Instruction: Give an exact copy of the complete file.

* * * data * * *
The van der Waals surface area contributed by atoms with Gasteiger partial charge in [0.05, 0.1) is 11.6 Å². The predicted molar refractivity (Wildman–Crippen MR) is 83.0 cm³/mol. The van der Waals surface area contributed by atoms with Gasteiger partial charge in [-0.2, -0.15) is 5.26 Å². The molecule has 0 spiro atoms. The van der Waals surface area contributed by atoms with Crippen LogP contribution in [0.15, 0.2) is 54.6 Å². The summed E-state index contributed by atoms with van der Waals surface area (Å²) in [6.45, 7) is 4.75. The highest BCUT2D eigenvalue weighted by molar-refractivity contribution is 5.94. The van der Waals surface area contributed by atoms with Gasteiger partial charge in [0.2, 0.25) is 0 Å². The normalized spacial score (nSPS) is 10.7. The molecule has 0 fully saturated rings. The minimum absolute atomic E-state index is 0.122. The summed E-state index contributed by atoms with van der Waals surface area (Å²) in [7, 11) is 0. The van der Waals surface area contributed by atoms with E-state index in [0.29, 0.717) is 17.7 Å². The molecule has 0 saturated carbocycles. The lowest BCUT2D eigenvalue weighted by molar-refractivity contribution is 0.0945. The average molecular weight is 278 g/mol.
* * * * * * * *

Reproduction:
The van der Waals surface area contributed by atoms with Gasteiger partial charge in [0.05, 0.1) is 11.6 Å². The predicted molar refractivity (Wildman–Crippen MR) is 83.0 cm³/mol. The van der Waals surface area contributed by atoms with Gasteiger partial charge in [-0.2, -0.15) is 5.26 Å². The molecule has 0 spiro atoms. The van der Waals surface area contributed by atoms with Crippen LogP contribution in [0.15, 0.2) is 54.6 Å². The summed E-state index contributed by atoms with van der Waals surface area (Å²) in [6.45, 7) is 4.75. The highest BCUT2D eigenvalue weighted by molar-refractivity contribution is 5.94. The van der Waals surface area contributed by atoms with Gasteiger partial charge in [0.2, 0.25) is 0 Å². The normalized spacial score (nSPS) is 10.7. The molecule has 0 fully saturated rings. The minimum absolute atomic E-state index is 0.122. The summed E-state index contributed by atoms with van der Waals surface area (Å²) in [7, 11) is 0. The van der Waals surface area contributed by atoms with E-state index in [0.29, 0.717) is 17.7 Å². The molecule has 0 saturated carbocycles. The lowest BCUT2D eigenvalue weighted by molar-refractivity contribution is 0.0945. The average molecular weight is 278 g/mol.